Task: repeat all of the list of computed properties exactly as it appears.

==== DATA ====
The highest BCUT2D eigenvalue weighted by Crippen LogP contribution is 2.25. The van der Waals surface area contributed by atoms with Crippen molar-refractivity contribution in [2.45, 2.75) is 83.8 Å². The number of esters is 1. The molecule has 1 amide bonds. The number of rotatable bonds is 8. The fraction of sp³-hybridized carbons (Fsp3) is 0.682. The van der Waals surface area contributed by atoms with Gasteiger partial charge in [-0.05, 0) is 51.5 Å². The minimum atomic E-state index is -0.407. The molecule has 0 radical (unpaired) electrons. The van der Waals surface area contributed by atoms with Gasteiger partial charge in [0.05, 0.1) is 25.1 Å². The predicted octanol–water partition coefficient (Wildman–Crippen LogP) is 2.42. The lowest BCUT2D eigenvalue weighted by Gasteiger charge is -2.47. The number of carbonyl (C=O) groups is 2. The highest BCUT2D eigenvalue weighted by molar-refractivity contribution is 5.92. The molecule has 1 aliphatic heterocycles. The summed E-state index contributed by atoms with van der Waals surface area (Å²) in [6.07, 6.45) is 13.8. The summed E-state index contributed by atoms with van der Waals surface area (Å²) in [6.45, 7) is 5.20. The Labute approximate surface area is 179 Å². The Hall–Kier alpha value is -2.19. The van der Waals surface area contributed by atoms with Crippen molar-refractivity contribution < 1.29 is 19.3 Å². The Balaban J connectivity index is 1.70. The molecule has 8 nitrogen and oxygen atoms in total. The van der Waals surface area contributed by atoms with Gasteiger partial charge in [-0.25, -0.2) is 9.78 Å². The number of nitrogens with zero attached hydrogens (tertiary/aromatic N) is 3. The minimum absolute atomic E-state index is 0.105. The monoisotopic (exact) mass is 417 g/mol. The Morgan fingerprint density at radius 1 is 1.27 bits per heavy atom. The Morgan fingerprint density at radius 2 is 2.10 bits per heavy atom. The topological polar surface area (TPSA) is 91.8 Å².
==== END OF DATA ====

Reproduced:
The highest BCUT2D eigenvalue weighted by Crippen LogP contribution is 2.25. The van der Waals surface area contributed by atoms with Crippen molar-refractivity contribution in [2.45, 2.75) is 83.8 Å². The number of esters is 1. The molecule has 1 amide bonds. The number of rotatable bonds is 8. The fraction of sp³-hybridized carbons (Fsp3) is 0.682. The van der Waals surface area contributed by atoms with Gasteiger partial charge in [-0.05, 0) is 51.5 Å². The minimum atomic E-state index is -0.407. The molecule has 0 radical (unpaired) electrons. The van der Waals surface area contributed by atoms with Gasteiger partial charge in [0.05, 0.1) is 25.1 Å². The predicted octanol–water partition coefficient (Wildman–Crippen LogP) is 2.42. The lowest BCUT2D eigenvalue weighted by Gasteiger charge is -2.47. The number of carbonyl (C=O) groups is 2. The highest BCUT2D eigenvalue weighted by molar-refractivity contribution is 5.92. The molecule has 1 aliphatic heterocycles. The summed E-state index contributed by atoms with van der Waals surface area (Å²) in [6.07, 6.45) is 13.8. The summed E-state index contributed by atoms with van der Waals surface area (Å²) in [6.45, 7) is 5.20. The Labute approximate surface area is 179 Å². The Hall–Kier alpha value is -2.19. The van der Waals surface area contributed by atoms with Crippen molar-refractivity contribution < 1.29 is 19.3 Å². The Balaban J connectivity index is 1.70. The molecule has 8 nitrogen and oxygen atoms in total. The van der Waals surface area contributed by atoms with Gasteiger partial charge in [-0.25, -0.2) is 9.78 Å². The number of nitrogens with zero attached hydrogens (tertiary/aromatic N) is 3. The minimum absolute atomic E-state index is 0.105. The monoisotopic (exact) mass is 417 g/mol. The Morgan fingerprint density at radius 1 is 1.27 bits per heavy atom. The Morgan fingerprint density at radius 2 is 2.10 bits per heavy atom. The topological polar surface area (TPSA) is 91.8 Å².